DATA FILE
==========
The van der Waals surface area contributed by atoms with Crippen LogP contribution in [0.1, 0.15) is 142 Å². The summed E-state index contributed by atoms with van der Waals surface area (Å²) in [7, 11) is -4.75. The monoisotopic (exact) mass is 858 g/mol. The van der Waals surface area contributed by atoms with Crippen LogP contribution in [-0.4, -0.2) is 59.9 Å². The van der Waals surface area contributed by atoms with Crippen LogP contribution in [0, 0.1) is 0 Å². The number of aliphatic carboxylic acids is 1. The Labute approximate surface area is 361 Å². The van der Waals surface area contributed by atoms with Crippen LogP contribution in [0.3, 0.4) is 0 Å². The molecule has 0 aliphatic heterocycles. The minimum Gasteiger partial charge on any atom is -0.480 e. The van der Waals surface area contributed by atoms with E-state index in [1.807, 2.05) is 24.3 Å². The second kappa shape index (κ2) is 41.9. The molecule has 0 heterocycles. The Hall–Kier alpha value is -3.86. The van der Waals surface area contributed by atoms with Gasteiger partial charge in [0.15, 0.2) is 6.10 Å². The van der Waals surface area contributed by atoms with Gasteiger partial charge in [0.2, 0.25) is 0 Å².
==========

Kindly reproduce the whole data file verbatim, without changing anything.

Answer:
The van der Waals surface area contributed by atoms with Crippen LogP contribution in [0.1, 0.15) is 142 Å². The summed E-state index contributed by atoms with van der Waals surface area (Å²) in [7, 11) is -4.75. The monoisotopic (exact) mass is 858 g/mol. The van der Waals surface area contributed by atoms with Crippen LogP contribution in [-0.4, -0.2) is 59.9 Å². The van der Waals surface area contributed by atoms with Crippen LogP contribution in [0, 0.1) is 0 Å². The number of aliphatic carboxylic acids is 1. The Labute approximate surface area is 361 Å². The van der Waals surface area contributed by atoms with Crippen LogP contribution in [0.3, 0.4) is 0 Å². The molecule has 0 aliphatic heterocycles. The minimum Gasteiger partial charge on any atom is -0.480 e. The van der Waals surface area contributed by atoms with E-state index in [1.807, 2.05) is 24.3 Å². The second kappa shape index (κ2) is 41.9. The molecule has 0 heterocycles. The Hall–Kier alpha value is -3.86. The van der Waals surface area contributed by atoms with Gasteiger partial charge in [0.15, 0.2) is 6.10 Å². The van der Waals surface area contributed by atoms with Gasteiger partial charge in [0.2, 0.25) is 0 Å².